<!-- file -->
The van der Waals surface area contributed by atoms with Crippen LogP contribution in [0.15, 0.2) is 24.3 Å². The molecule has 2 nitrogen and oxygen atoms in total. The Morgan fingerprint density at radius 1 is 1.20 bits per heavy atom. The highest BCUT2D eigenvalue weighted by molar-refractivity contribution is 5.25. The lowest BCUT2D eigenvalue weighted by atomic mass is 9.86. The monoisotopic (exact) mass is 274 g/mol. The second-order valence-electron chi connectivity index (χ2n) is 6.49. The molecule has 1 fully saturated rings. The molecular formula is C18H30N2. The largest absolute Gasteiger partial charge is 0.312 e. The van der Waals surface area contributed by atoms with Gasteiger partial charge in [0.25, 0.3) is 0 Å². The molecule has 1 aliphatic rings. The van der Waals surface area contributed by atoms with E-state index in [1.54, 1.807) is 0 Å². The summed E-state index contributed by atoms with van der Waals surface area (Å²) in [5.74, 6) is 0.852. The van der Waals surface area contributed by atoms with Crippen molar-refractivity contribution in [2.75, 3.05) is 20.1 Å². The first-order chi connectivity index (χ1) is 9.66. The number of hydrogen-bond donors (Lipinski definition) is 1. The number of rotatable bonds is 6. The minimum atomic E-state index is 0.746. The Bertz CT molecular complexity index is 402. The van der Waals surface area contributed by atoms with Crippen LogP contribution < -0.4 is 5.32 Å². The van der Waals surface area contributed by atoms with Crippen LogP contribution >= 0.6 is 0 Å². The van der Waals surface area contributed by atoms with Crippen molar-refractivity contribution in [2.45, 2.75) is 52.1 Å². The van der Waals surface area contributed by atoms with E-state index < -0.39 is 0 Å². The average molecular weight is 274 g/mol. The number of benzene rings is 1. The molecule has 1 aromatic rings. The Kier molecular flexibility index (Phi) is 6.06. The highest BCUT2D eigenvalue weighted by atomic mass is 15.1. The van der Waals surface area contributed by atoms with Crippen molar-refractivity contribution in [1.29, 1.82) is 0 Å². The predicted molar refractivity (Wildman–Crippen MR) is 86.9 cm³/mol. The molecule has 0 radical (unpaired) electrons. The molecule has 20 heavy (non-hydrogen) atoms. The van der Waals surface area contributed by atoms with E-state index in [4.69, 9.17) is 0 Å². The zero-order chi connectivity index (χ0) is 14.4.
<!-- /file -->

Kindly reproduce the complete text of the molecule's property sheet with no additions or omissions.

The van der Waals surface area contributed by atoms with Crippen LogP contribution in [0.15, 0.2) is 24.3 Å². The molecule has 2 nitrogen and oxygen atoms in total. The Morgan fingerprint density at radius 1 is 1.20 bits per heavy atom. The highest BCUT2D eigenvalue weighted by molar-refractivity contribution is 5.25. The lowest BCUT2D eigenvalue weighted by atomic mass is 9.86. The monoisotopic (exact) mass is 274 g/mol. The second-order valence-electron chi connectivity index (χ2n) is 6.49. The molecule has 1 fully saturated rings. The molecular formula is C18H30N2. The largest absolute Gasteiger partial charge is 0.312 e. The van der Waals surface area contributed by atoms with Gasteiger partial charge in [0.25, 0.3) is 0 Å². The molecule has 1 aliphatic rings. The van der Waals surface area contributed by atoms with E-state index in [1.54, 1.807) is 0 Å². The summed E-state index contributed by atoms with van der Waals surface area (Å²) in [5.74, 6) is 0.852. The van der Waals surface area contributed by atoms with Crippen molar-refractivity contribution in [2.75, 3.05) is 20.1 Å². The first-order chi connectivity index (χ1) is 9.66. The number of hydrogen-bond donors (Lipinski definition) is 1. The number of rotatable bonds is 6. The minimum atomic E-state index is 0.746. The Bertz CT molecular complexity index is 402. The van der Waals surface area contributed by atoms with Crippen LogP contribution < -0.4 is 5.32 Å². The van der Waals surface area contributed by atoms with Crippen LogP contribution >= 0.6 is 0 Å². The van der Waals surface area contributed by atoms with Crippen molar-refractivity contribution in [2.45, 2.75) is 52.1 Å². The van der Waals surface area contributed by atoms with E-state index < -0.39 is 0 Å². The average molecular weight is 274 g/mol. The number of benzene rings is 1. The molecule has 1 aromatic rings. The Kier molecular flexibility index (Phi) is 6.06. The highest BCUT2D eigenvalue weighted by atomic mass is 15.1. The van der Waals surface area contributed by atoms with Crippen molar-refractivity contribution in [1.29, 1.82) is 0 Å². The predicted molar refractivity (Wildman–Crippen MR) is 86.9 cm³/mol. The molecule has 0 radical (unpaired) electrons. The molecule has 20 heavy (non-hydrogen) atoms. The van der Waals surface area contributed by atoms with E-state index in [4.69, 9.17) is 0 Å². The zero-order chi connectivity index (χ0) is 14.4.